Changes in the Polish economy, such as GDP growth, inflation, unemployment, disposable income, interest
rates or foreign exchange rates, can influence our ability to create value. Whilst these areas
are outside of our direct control, we can use our hedging strategies to mitigate the potential
adverse impact of market movements. Poland’s economic situation improved in 2017 and according
to economic forecasts solid growth should be maintained in the years ahead.
In 2017, the Polish economy grew at a considerably faster pace than in 2016. Real GDP grew by 4.6%.
The positive economic conditions resulted mainly from growth in private consumption supported
by rebound in investments and exports. These growth engines will face difficult challenges in
subsequent years, mainly due to labour shortages and wage pressure. In 2017, household consumption
expenditure remained under strong inflationary pressure, but was stimulated by falling unemployment,
growing wages, ‘500+’ welfare programme and low interest rates. Poland’s economic outlook depends
also on the condition of other European economies and the economic climate in global markets.
According to Bloomberg’s consensus forecast, Poland’s GDP is expected to grow 3.6% both in 2018
and in 2019.
Average annual CPI reached 2.0% in 2017, which was below the inflation target (2.5%). Throughout
the year there was a rise in prices in all main segments of goods and services except clothing
and footwear, with food prices growing the most. Despite growing inflationary pressure, throughout
the year the Monetary Policy Council kept the reference interest rate at the record low of 1.5%
(set in March 2015), upholding an opinion that the current stable economic growth limited the
risk of inflation remaining below the target in the medium term.
Compared with other branches of the economy, the telecommunications sector reported declining profitability
in 2017, which was a result of a decrease in effective prices accompanied by significant capital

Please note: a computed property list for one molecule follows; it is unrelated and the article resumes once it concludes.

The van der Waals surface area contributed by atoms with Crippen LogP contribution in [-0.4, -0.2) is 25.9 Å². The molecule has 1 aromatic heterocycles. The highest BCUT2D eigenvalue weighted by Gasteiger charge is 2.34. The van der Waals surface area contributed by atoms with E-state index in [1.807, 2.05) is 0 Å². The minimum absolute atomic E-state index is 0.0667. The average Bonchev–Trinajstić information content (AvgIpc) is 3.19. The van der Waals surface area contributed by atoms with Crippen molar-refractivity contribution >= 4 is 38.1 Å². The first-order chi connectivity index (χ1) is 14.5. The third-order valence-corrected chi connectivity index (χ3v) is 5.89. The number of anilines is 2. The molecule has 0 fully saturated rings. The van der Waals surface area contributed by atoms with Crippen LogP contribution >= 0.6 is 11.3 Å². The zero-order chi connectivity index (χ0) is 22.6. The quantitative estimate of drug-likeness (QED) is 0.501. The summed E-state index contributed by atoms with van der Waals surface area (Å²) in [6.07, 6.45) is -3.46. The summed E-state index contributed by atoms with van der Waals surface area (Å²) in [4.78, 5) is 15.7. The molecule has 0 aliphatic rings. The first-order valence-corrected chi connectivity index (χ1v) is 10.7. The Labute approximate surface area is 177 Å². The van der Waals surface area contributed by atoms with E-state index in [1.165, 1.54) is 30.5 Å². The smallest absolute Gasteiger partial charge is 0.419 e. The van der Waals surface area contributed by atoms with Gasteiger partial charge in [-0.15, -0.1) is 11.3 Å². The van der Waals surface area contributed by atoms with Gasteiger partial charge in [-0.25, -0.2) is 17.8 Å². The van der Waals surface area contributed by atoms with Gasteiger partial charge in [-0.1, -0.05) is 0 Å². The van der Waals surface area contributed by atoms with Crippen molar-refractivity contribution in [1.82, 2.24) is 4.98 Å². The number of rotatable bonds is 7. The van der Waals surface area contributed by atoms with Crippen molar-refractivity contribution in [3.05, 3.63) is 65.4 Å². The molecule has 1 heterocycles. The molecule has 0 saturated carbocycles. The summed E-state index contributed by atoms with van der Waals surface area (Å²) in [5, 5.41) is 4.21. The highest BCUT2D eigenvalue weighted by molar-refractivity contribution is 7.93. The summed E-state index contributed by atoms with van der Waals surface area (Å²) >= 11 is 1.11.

expenditures required to upgrade obsolete infrastructure in line with the growing expectations
of customers and ensure service availability in the areas of coverage gaps.
Unemployment and labour costs
The labour market has been positively affected by the general macroeconomic climate, which was reflected
in an increase in employment and a decrease in unemployment to 6.7% (-1.6 pp. year-on-year) at
the end of 2017. At the same time, an increase in wages in the enterprise sector was reported.
Between January and December 2017, these wages were up 5.9% in nominal terms. A further decline
in unemployment may be expected in 2018. However, as it will be approaching the natural rate
of 5%, the existing problems with labour shortage and growing labour costs due to wage pressure
may intensify. This in turn may negatively affect the mood in some parts of the enterprise sector
and constitute a barrier to economic growth by limiting investments.
2017 did not bring any changes in the Central Bank’s policy, and interest rates remained stable at
a historically low level. The Monetary Policy Council is expected to keep interest rates unchanged
in 2018, while taking steps to prepare the market for increases in 2019. However, a potential
increase in interest rates should not have any major influence on the debt service costs of the
Group, as it maintains a high hedging ratio.
Foreign exchange rates
Foreign exchange rate fluctuations affect Orange Polska’s liabilities denominated in foreign currencies and settlements with
foreign operators. However, this influence is greatly contained by a portfolio of hedging instruments
held by Orange Polska. In 2017, Polish zloty gained 4.9% against the Euro and 19.7% against the
US dollar. The Polish currency fluctuations were caused by both internal and external factors.
The funds buying T-bonds and recognising our country’s good economic perspectives returned to
Poland. Low volatility worked well for the local currency. Any potential depreciation of Polish
zloty should not have in medium term major influence on Orange Polska’s liabilities denominated
in foreign currencies or settlements with foreign operators owing to a high hedging ratio.